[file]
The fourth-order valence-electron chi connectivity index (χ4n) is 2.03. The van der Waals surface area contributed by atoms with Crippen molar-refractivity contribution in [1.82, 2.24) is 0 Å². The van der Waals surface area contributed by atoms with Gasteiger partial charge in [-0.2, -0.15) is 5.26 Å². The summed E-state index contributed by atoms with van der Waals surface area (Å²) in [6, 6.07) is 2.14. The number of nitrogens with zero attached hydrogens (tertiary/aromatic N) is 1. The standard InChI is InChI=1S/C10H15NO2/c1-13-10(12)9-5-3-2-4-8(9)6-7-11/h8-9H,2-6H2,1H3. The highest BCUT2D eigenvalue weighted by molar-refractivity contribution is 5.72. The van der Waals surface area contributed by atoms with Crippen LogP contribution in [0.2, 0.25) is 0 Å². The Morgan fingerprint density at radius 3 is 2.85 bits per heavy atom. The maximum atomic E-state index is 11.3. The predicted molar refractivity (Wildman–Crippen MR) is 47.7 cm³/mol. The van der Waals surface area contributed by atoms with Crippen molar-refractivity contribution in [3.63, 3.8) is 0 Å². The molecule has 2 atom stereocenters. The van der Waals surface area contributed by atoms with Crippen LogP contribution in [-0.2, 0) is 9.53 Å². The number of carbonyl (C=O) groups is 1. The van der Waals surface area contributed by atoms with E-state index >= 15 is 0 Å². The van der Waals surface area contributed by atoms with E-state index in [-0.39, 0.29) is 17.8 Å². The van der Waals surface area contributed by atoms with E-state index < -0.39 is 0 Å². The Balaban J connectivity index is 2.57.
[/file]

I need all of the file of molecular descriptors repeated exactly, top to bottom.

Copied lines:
The fourth-order valence-electron chi connectivity index (χ4n) is 2.03. The van der Waals surface area contributed by atoms with Crippen molar-refractivity contribution in [1.82, 2.24) is 0 Å². The van der Waals surface area contributed by atoms with Gasteiger partial charge in [-0.2, -0.15) is 5.26 Å². The summed E-state index contributed by atoms with van der Waals surface area (Å²) in [6, 6.07) is 2.14. The number of nitrogens with zero attached hydrogens (tertiary/aromatic N) is 1. The standard InChI is InChI=1S/C10H15NO2/c1-13-10(12)9-5-3-2-4-8(9)6-7-11/h8-9H,2-6H2,1H3. The highest BCUT2D eigenvalue weighted by molar-refractivity contribution is 5.72. The van der Waals surface area contributed by atoms with Crippen LogP contribution in [0.2, 0.25) is 0 Å². The Morgan fingerprint density at radius 3 is 2.85 bits per heavy atom. The maximum atomic E-state index is 11.3. The predicted molar refractivity (Wildman–Crippen MR) is 47.7 cm³/mol. The van der Waals surface area contributed by atoms with Crippen molar-refractivity contribution in [3.63, 3.8) is 0 Å². The molecule has 2 atom stereocenters. The van der Waals surface area contributed by atoms with Crippen LogP contribution in [-0.2, 0) is 9.53 Å². The number of carbonyl (C=O) groups is 1. The van der Waals surface area contributed by atoms with E-state index >= 15 is 0 Å². The van der Waals surface area contributed by atoms with E-state index in [-0.39, 0.29) is 17.8 Å². The van der Waals surface area contributed by atoms with E-state index < -0.39 is 0 Å². The Balaban J connectivity index is 2.57.